1. Figure out how to locate value buys in my area or areas outside my immediate location.
    2. Plan the buildout of my website http://www.wholesaleproperty.net.
    3. Contact local REIA to get membership details.

  9. I have owned personal properties as rentals for a while now, but I now thinking of moving full time with wholesaling with the primary source being probate. I also have my property management license and I would like to pick up more work in this area. So my income mix would be:

    my personal rental properties
    wholesale cash flow
    working as a property manager/agent for other investors.

    I would love to get this all going soon and put in my two weeks. We’ll see, I have a ways to go, but I am shooting for Jan 1 2013.

    Great post by the way!

  10. Brandon, I know there is a ton of information floating around about wholesaling but can you recommend an all-inclusive program that will take you from start to finish and especially how to locate properties outside your immediate area? Thanks!

  11. RAMP UP THE MARKETING. Seems like every time there is some sort of challenge or plateau, the solution is to RAMP UP THE MARKETING!! I know that is what I’m dealing with right now. For me it is “Systematizing Lead Management” and “Marketing”. Time to take it up to the next notch. Great article.

  12. Love this article.

    My wife and I are just moving into REI and this article was great. Informative, easy to understand, and a nice breakdown of each of the categories.

    I’ve bookmarked the site and look forward to reading more!


    • Brandon Turner

      Thanks Christian,

      Good luck as you enter real estate. It can be a really rewarding experience. Make sure to dig into BiggerPockets.com – you’ll find lots of good stuff! Click on my name above to check out my personal blog as well!

  13. Great article! Appeal to Buyers Using Tips and Tricks from House-Flippers. Here are some tips:
    1. Perform basic cleaning and repairs. The first step in making a house appeal to a prospective buyer is to remove any junk that’s cluttering up the place. Then it’s time to give the house a thorough cleaning and repair anything that’s broken including light fixtures, fans, holes, cracks and anything that’s been damaged by a pet.

    2. Focus on curb appeal. The outside of the home is the first things buyers see, so make sure the front door is new or painted with an bright color and has attractive hardware. Other things you can do include: upgrading the landscaping with inexpensive plants, adding light fixtures, building a simple deck and installing a new mailbox.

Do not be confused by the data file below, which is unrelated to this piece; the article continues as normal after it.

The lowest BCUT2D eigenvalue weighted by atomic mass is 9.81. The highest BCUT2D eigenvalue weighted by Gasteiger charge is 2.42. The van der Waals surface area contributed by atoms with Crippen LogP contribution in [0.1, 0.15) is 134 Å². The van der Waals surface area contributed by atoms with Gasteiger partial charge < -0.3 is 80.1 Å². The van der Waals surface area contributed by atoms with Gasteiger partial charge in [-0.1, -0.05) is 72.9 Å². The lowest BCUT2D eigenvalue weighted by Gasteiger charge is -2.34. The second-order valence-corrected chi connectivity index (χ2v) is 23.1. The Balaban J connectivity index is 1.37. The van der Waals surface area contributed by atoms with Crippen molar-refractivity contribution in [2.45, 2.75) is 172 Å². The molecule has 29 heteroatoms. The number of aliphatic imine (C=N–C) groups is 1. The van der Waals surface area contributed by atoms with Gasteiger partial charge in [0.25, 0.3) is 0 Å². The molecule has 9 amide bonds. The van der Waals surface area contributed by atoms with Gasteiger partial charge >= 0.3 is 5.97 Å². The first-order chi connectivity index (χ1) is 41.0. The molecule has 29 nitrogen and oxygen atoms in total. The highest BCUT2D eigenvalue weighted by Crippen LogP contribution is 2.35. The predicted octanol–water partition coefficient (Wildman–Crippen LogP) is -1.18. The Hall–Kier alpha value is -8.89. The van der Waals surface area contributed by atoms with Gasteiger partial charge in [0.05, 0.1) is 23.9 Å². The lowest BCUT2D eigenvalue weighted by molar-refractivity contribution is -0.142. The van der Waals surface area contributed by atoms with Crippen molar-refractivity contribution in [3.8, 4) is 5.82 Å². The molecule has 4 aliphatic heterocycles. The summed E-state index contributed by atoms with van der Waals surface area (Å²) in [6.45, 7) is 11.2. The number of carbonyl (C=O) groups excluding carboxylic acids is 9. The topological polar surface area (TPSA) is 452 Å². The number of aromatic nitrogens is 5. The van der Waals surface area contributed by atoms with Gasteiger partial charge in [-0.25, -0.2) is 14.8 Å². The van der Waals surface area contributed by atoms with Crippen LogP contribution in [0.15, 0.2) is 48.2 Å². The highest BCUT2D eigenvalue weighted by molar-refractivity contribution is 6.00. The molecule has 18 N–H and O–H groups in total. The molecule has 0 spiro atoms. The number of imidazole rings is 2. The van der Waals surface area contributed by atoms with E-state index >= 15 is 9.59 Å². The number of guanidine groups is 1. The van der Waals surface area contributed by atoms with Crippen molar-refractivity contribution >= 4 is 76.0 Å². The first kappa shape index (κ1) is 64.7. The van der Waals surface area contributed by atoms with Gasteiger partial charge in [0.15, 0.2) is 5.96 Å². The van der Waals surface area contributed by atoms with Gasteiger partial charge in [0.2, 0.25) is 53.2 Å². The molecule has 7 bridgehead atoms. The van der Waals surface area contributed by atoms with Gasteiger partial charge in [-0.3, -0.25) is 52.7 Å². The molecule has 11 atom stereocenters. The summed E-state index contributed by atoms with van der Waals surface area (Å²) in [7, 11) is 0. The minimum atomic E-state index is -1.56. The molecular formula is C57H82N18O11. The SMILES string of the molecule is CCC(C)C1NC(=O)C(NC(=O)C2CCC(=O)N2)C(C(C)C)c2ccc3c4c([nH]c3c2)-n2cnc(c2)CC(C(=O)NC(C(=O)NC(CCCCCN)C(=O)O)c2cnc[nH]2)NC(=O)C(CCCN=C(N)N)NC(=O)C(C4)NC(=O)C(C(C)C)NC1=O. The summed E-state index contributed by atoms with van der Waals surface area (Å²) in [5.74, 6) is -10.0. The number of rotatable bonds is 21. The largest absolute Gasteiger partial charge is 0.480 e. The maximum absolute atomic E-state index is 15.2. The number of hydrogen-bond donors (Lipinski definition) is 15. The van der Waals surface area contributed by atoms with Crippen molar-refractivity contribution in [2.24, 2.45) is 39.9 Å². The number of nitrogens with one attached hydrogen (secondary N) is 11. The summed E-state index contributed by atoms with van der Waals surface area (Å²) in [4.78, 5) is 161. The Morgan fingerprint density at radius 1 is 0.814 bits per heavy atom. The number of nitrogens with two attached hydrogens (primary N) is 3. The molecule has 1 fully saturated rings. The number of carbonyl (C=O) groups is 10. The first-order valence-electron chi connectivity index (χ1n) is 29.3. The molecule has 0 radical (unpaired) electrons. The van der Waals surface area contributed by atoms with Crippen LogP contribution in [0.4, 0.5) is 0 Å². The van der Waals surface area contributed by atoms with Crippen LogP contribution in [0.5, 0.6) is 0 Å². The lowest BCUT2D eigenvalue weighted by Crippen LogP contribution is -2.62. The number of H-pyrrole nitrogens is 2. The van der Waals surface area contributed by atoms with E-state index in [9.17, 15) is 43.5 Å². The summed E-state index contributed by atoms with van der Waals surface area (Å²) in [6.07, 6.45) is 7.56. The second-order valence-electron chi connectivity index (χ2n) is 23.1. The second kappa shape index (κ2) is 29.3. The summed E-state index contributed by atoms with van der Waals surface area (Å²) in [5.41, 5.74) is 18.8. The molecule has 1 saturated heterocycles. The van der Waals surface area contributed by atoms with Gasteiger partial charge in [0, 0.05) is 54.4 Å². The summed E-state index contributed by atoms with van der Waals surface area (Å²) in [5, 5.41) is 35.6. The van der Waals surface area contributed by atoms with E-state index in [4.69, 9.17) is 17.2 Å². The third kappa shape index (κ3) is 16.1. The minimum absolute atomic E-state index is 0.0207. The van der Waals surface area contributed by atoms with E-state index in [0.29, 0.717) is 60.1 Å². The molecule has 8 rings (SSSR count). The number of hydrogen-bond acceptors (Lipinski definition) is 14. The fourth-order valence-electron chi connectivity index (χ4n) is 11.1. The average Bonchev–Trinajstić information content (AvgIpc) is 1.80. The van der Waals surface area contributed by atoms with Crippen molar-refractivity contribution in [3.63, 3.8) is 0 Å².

14. To read as much as possible and possibly attend some investors clubs meetings in my city, since I cannot afford to pay the $12,000 to $40,000 that some of these companies are charging to teach people wholesaling and other areas of real estate investing.

  15. Hi Brandon, great summary of some options. Personally, I’m going for option #4, living off cashflow. I’ve invested a lot in my career to get where I am, so going into something new and starting at the bottom doesn’t seem like the best option and would probably slow me down

    I’m currently in the middle of my next step, purchasing more rental units.

    One question about your numbers, though. You say that in order to get 5k/month, you’d have to get 50 doors. Is $100 / door a general rule on how to calculate for repair costs or is it just an example?

    For instance, my units cashflow about $300 / month. Without counting reserves, 10 of them will flow 3k / month. Out of that, we need to set aside funds for repairs, so should I then only count on $100 / month?


    • Brandon Turner

      Hey Jason, thanks for the comment. The $100 per unit, per month is what I shoot for in any investment (though I try to get more.) However, that’s the bare minimum I generally will ever do, which is why I mentioned it. IF you can get $300 – awesome, but I know you realize there will be other expenses. I usually use the 50% rule to calculate how much cash flow I’ll actually make. In fact, I just made a YouTube video on that – here: http://youtu.be/KQmChuIW_sY

      Hope that helps!

  16. im 19 and just started a job in electrician going through a program to become an electrician but i also want to get into real estate investing. i just don’t know where to start and how would i get the money to start. how do i find out if the home is a good buy or not, how much can i sell it for, and how do i find out if the market is going up or down.

  17. I am in my first step. I became a real estate agent 2 months ago to get me on my path. I just figured out that I need 12 units to make the minimum cash flow. Living on commission alone is hard, so I don’t know how I will be able to afford to obtain the amount of units to make the math work out. The idea of getting a lender is scary. What should my next step be?